Higher-education regional networks help address the rural middle mile challenge
It might be difficult for some well-connected consumers to understand, but millions of Americans in rural, tribal, and remote areas may not have access to fast internet speeds. Population densities can be so low that it can be hard to make a business case for commercial carriers to bring expensive, high-speed networks into those communities, and ultimately to homes, without additional government funding.
Fortunately, there’s now more money available to help shrink the digital divide and bring high-speed broadband to more Americans. To support improved access for students and educational institutions, Lumen is partnering with higher-education regional networking organizations to bring fiber networks to the top research colleges and universities in the nation – many of which are located well outside metropolitan areas.
The mile before the “last mile”
The broadband industry has been talking about the “last mile” for many years. That’s the portion of the network that directly connects to a consumer’s home or a business. In metropolitan areas, the market is often dense enough to support commercial carriers making the investments to provide those connections. Internet service providers of many kinds – telecom companies, cable companies, independent regional operators and more – likely already provide those last-mile broadband connections in denser locations.
However, in many rural or remote areas, people not only lack last mile connectivity, but also often lack what’s called the “middle mile.” Middle-mile infrastructure is the portion of the network that acts as a backbone link to the global internet used by local last-mile networks. Without the middle mile infrastructure, solving the last mile connection is merely a theoretical discussion. Yet the cost of connecting these communities with both middle mile and last mile infrastructure is often too large a barrier.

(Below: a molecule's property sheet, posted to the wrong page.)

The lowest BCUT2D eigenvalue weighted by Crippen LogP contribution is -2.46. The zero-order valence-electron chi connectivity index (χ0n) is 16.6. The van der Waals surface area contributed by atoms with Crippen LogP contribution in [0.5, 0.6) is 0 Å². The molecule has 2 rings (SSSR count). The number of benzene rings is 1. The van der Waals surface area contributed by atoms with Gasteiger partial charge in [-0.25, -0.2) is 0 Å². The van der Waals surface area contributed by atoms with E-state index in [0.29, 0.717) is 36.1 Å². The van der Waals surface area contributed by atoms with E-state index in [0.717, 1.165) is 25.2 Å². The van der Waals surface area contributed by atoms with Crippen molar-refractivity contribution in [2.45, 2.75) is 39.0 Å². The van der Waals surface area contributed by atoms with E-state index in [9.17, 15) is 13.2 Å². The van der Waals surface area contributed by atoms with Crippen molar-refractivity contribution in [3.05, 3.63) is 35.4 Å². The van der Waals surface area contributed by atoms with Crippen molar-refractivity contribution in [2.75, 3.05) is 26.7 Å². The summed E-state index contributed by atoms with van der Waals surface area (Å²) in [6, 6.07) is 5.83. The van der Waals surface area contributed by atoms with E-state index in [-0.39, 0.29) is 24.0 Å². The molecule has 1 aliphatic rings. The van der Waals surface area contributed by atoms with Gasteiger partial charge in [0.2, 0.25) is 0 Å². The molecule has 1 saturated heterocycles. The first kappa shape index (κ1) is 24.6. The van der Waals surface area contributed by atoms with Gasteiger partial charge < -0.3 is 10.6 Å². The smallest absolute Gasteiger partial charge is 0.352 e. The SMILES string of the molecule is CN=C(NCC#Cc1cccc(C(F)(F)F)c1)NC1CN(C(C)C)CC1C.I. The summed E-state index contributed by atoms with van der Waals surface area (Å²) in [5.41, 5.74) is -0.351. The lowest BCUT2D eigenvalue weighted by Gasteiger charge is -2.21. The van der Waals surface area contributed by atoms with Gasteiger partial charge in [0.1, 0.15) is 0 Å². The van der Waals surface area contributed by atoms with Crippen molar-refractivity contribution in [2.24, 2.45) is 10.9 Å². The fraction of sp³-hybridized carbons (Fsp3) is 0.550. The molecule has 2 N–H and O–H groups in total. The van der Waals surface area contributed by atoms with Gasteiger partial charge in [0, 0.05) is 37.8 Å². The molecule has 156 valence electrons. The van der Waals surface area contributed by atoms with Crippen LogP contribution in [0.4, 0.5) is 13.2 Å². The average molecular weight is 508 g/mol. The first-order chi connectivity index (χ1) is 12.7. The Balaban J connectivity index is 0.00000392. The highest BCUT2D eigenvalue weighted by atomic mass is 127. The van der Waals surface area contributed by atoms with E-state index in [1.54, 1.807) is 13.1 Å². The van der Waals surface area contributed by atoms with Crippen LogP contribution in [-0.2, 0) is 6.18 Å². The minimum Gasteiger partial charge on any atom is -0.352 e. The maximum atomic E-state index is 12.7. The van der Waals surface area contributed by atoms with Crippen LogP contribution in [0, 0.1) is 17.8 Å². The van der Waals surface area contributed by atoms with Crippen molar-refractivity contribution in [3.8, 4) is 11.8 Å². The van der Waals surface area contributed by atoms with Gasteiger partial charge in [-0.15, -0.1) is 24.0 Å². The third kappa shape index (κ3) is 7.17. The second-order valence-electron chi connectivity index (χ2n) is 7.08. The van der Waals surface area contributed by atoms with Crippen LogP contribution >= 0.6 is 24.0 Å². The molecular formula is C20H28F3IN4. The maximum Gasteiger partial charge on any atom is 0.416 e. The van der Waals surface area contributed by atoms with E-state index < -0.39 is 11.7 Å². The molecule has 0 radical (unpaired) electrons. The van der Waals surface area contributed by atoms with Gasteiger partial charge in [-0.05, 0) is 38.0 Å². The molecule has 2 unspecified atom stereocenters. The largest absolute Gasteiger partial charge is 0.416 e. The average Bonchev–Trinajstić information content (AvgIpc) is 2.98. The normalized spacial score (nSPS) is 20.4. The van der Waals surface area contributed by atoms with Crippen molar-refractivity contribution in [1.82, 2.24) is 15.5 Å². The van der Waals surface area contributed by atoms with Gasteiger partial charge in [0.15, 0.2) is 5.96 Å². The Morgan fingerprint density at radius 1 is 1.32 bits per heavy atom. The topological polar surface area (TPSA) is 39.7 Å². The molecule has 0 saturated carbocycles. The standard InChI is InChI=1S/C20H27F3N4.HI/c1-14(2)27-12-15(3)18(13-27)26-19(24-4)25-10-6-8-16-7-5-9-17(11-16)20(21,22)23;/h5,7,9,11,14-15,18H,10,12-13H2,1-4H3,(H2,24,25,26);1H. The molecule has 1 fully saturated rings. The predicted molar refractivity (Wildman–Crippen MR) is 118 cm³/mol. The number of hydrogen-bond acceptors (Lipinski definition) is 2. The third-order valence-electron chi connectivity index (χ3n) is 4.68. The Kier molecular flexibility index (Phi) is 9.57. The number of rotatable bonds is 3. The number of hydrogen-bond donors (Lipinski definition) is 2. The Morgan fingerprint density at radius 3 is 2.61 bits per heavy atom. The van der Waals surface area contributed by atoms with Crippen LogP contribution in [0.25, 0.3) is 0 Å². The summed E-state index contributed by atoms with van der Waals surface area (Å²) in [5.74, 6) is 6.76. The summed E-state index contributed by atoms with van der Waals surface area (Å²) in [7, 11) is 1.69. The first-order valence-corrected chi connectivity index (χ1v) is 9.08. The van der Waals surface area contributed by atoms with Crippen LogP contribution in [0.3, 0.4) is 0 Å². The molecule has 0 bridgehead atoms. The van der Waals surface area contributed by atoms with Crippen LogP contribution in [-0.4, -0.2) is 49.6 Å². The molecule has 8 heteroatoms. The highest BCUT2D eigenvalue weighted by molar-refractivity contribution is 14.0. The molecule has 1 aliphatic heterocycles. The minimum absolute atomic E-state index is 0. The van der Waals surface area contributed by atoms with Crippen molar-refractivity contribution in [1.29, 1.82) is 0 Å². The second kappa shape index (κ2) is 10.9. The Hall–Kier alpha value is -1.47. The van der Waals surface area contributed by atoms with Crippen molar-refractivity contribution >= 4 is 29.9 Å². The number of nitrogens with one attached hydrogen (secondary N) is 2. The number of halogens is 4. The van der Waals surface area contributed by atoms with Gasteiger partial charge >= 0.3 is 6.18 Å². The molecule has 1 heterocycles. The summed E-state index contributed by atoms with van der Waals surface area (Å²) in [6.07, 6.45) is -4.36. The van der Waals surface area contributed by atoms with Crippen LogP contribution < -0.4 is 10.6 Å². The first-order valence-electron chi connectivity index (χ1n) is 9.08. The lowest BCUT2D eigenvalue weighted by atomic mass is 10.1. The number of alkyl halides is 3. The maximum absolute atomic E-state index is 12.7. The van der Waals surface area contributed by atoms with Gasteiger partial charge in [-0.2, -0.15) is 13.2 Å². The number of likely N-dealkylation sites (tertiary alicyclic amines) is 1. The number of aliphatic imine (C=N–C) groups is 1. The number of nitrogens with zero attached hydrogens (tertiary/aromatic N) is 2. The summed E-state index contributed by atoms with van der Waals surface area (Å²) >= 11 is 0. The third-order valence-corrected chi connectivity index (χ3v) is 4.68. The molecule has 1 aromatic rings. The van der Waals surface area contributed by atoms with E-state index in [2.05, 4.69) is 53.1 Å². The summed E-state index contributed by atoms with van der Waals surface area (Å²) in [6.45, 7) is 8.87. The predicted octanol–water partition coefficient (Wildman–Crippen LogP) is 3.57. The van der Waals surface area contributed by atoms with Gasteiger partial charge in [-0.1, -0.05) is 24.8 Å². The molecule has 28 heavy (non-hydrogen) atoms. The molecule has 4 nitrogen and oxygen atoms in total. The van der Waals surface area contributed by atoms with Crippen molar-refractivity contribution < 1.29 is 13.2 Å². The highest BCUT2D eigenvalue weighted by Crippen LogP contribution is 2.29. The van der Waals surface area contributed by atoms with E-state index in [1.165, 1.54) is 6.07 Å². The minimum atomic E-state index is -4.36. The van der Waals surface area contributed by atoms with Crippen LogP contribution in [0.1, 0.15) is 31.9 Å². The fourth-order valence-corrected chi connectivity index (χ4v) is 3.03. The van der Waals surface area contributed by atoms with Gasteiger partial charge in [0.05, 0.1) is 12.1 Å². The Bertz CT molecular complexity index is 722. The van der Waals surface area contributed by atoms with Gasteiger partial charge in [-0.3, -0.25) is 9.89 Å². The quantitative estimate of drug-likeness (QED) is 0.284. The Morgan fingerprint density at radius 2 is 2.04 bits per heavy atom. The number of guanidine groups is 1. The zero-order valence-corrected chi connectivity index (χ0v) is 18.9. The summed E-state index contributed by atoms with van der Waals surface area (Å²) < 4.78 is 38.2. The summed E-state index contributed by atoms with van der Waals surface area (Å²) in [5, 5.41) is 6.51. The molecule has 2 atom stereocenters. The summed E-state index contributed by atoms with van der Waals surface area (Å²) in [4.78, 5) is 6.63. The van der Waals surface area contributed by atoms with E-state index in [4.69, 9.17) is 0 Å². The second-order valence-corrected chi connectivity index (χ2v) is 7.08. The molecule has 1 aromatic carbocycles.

Recognizing these challenges, the Infrastructure Investment and Jobs Act of 2021 contains $65 billion targeted at broadband improvement projects. Several federal grant programs were recently launched under the Internet for All initiative. More than $1 billion of that funding is focused directly on middle-mile solutions. Communities, states, tribal governments, higher education networks, non-profits and other organizations, as well as internet service providers, can use that money to bring middle-mile infrastructure into their regions. With that middle-mile backbone in place, the scale of the problem is significantly reduced.
Lumen is in the process of evaluating our participation in the National Telecommunications and Infrastructure Administration’s (NTIA) Middle Mile Grant program. Our participation is expected to enhance Lumen’s last-mile connectivity, capacity and resiliency in many communities, and enable higher education customers to extend their research and education networks.
Lumen is excited about the Middle Mile Grant program because we are one of the largest providers of fiber networks in the world with more than 500,000 route miles. Through our commitment to higher education, Lumen has partnered with regional education networks to provide fiber for high-speed connections to institutions across the country. Our fiber supports approximately 70 percent of these networks nationwide.
I recently participated in a webinar with Jen Leasure, president of The Quilt, an organization that coordinates these regional education networks. She believes higher education institutions can play an important role in this broadband buildout.
“States should include educational stakeholders and interests in the formulation of local broadband plans, allowing digital equity funds to support the build out of the middle mile,” Leasure said. “Many community colleges, minority serving institutions, colleges and universities still lack the type of high-quality connectivity that would allow them to participate at the forefront of STEM research and educational opportunities.”
Lumen has fiber – including “dark fiber” which is not currently utilized – on routes that are close to many underserved communities or tribal areas. These routes can be extended to create the middle mile linkage these communities may need.
Get the details
With broadband access, comes opportunities. Adults can live anywhere and work everywhere. Students have access to the entire world in ways that were not previously possible. All of this is in addition to virtual healthcare appointments and entertainment options from streaming and gaming services.
However, there are rules and procedures that govern access to this federal money. The webinar I mentioned included The Quilt and NTIA. These leaders offered details and their perspective about broadband funding resources and the middle-mile challenge.
You can find the webinar here And let’s talk about your ideas and any opportunities you want to create. Contact me or your local Lumen rep today.
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